The USB104SA is a portable solution and ideal for trade shows or spoken word events. The unit weighs less than one pound and with a foot print of about six inches by one inch tall. The unit can easily fit into your computer bag, which is ideal for carry-on luggage at the airport.

The USB duplicator is powered by a microUSB cable which can be connected to your computer laptop USB port. A USB block is also provided for powering from an outlet.

Nexcopy firmware is a code technology which has evolved since 2008. This system is backward compatible with USB 1.0, 2.0 and 3.0 flash memory. The system will accept SD card reader adapters, microSD and CF card reader adapters. The firmware may be used to speed test flash memory which is a great tool for understanding the quality of flash memory a supplier has provided.

EIN PressWire official news release

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Power Over Ethernet to USB-C From Far Away

USB-C is great. Ultra fast data transfer rates close to 10Gbps and increased power to charge laptops, monitors and TVs. However; the power improvement from USB-C doesn’t last over longer cables. The USB-C (or USB 3) specification indicates the optical power and transfer rates will retain as long as the cable length is under two meters, or about six feet.

POE or Power over Ethernet, is a way to get both data and power to longer destinations via cable. PoE Texas has unveiled such a product for USB-C connections.

“As a standard USB-C offers amazing speed and power delivery. Unfortunately, USB-C can only transmit power less than ten feet (three meters), and the cable infrastructure comes at a cost premium. Ethernet cable, nearly ubiquitous in modern construction, can transmit power and data 328 feet (100 meters). USB-C power and data transmitted over Power Over Ethernet significantly lowers the cost of adopting USB-C by eliminating the need for new electrical infrastructure.”

Let’s give an example of how the PoE USB-C product could work – the following is a real life example from our own experience:

A user has a work station about 30 feet away from the production unit it needs to communicate with. The production unit is a USB-C duplicator by Nexcopy. The work station has a manager who controls the data to be loaded to USB-C flash drives, and the production unit, or USB duplicator, is manned by a production manager who physically connects and disconnects the USB sticks during the duplication process.

Because a standard USB-C cable cannot be used, as the distance is too far, the User could employ the USBC Power Over Ethernet product and get both the power and data to the destination.

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How USB Cables Affect Charging – Simple Test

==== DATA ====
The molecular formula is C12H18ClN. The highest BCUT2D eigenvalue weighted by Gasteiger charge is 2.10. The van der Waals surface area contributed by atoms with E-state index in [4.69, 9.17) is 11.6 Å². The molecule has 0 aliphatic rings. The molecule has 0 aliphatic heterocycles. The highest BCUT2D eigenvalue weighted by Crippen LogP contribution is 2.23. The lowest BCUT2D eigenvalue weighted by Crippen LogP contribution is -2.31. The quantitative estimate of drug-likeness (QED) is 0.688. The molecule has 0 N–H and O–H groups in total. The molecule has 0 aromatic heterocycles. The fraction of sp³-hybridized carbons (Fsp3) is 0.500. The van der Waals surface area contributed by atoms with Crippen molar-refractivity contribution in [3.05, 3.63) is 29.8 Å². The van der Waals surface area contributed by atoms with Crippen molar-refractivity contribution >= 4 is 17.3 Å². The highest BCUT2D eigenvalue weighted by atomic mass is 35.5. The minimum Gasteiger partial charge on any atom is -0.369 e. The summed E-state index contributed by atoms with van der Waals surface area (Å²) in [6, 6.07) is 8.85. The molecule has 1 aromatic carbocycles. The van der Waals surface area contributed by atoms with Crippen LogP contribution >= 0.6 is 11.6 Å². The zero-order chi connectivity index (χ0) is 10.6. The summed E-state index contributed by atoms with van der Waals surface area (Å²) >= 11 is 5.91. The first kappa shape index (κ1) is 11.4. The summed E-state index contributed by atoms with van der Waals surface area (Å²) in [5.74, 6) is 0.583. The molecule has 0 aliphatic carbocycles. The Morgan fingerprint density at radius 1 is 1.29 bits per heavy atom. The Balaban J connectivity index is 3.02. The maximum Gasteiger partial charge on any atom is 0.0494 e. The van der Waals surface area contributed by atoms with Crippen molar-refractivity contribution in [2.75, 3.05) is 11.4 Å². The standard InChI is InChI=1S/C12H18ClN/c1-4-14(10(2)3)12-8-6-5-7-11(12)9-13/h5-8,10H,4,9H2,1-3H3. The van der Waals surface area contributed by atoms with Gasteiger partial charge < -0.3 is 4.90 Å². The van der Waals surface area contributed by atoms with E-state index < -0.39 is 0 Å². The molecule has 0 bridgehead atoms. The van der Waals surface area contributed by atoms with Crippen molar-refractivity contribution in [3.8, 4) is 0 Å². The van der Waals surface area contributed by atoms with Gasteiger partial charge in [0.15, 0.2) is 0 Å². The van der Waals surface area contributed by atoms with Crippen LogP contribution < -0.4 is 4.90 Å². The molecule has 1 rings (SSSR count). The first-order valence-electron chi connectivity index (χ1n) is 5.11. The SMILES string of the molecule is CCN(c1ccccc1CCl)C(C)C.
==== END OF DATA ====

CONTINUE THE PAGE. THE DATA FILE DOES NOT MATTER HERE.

I came across an interesting article today from Dr Gough, a tech nerd. and thought it good enough to summarize here:

The USB specifications for power from a port vary from 100mA to 1.5A and up to 100W of power for USB Type C, but the cables and connectors used in a cable might not align with the power specifications of the product being designed and used. Cables are typically rated for about 1.8A of current, which is most common for cables used for charging.

usb cable

The 1.8A rating is based on safety limits for resistive heating of the cable and connectors. The rating is no guarantee your +5V at 1.5A setup will get you the maximum level of power. The important point here, the cable and connector combination is simply a rating to deal with heat, and ensures nothing melts. Going a step further, most specs ensure nothing gets noticeably warm to the human touch.

Every wire that’s not a superconductor has some finite resistance. Said another way, resistance is transferred into heat. Ohm’s law tells says that E = IR, where E is voltage, I is current, and R is resistance. So when you put power through a wire, the current X resistance gives me the voltage that will be “consumed” across that wire, power that turns into heat, and thus, never makes it to your phone.

I want to end this blog post with the above paragraph as that is the real takeaway here. The more inefficient (or cheap) a cable is, the warmer it will get. So if your iPhone cable is warm to the touch, it sucks. If your wire charging your power bank is warm, it sucks. Get a better cable. From what I can tell, there is no rating posted on all these cables you see on Amazon at cheap prices, so word to the wise using your tactile feel!